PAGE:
Let me start off by being clear that I am not a lawyer (on a blog with many lawyers). I have multiple decades of experience as a business executive in large corporations, overseeing the employment of thousands of people. As an executive, I understood very well what the applicable anti-discrimination laws were. Now that I’m a small business owner, I also recognize that many of those laws are not required for me, but based on my personal conviction and principles, I still run my business as if they do.

In a 7-2 decision, SCOTUS recently upheld a completely discriminatory ruling to allow employers (that are not directly affiliated with any church) to refuse to cover birth control in their employee healthcare plans. This decision rests firmly on a few shaky foundational assumptions: [Read more…]

Newly available shorthand transcriptions of nineteenth-century sermon texts

More than a few Latter-day Saints grew up in homes with one complete shelf full with the Journal of Discourses (preference of course for the black and gold volumes over those crappy blue ones). Missionaries through the years have variously been baffled and intrigued by snippets from them. Hardly anyone has actually read anything from them, though I know a couple of non-professionals who have made it through completely.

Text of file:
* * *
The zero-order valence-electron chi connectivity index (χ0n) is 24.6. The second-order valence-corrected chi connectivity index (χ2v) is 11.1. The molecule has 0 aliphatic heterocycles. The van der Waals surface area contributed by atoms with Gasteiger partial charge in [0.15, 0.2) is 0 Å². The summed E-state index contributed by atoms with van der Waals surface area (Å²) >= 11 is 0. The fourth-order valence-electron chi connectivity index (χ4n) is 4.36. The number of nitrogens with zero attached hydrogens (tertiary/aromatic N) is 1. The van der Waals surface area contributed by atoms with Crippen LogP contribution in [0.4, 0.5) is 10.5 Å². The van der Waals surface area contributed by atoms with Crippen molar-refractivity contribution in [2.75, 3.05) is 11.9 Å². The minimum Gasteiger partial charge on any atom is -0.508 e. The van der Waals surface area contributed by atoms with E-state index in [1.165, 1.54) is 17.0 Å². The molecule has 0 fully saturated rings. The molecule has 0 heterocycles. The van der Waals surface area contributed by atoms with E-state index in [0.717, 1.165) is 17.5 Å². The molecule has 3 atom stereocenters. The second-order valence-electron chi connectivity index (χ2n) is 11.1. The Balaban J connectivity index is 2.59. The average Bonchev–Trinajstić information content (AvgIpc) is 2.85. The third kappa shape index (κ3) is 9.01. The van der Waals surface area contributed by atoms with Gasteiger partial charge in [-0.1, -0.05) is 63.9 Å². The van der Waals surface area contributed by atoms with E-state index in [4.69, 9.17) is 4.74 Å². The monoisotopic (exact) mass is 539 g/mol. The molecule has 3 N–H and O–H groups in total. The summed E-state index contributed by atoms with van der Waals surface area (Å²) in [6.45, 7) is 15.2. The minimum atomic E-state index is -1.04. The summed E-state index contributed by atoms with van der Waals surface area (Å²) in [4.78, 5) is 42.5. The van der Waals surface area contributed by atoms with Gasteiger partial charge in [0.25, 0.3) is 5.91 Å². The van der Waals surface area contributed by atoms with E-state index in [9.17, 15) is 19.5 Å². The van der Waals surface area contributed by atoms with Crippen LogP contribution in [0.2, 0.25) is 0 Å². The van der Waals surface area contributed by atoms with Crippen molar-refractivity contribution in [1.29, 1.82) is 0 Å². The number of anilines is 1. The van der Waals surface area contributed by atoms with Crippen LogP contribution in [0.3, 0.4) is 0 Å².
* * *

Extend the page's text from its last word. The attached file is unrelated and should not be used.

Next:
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Journal of Mormon History, July 2020 Issue Synopsis.

Vol. 46, no. 3 of JMH recently arrived in my mailbox. It has some fine articles and I thought I might preview them for you in hopes that you’ll pick up the issue and have a look. It is available by subscription in hard copy, or electronically and is a benefit of membership in the Mormon History Association. There are four articles in the issue, an essay, a notice of a document and a book review.
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Our Own Vines and Our Own Fig Trees: a Post-Independence Day, Post-Hamilton-Watching Sermon

[Cross-posted to In Medias Res]

Like plenty of other Americans (and, given likely demographics, probably in particular like plenty of readers of this blog), my family and I watched the musical Hamilton over the July 4th weekend. Our second-oldest daughter, who was home to join us yesterday, had actually seen the show in 2016 on Broadway; for the rest of us, as familiar as we were with the music, watching the show was a new experience–and it was a lovely one, a wonderfully funny and dramatic, visually and aurally compelling, and historically challenging (in more ways than one), piece of filmed theater. It was three hours very well spent. [Read more…]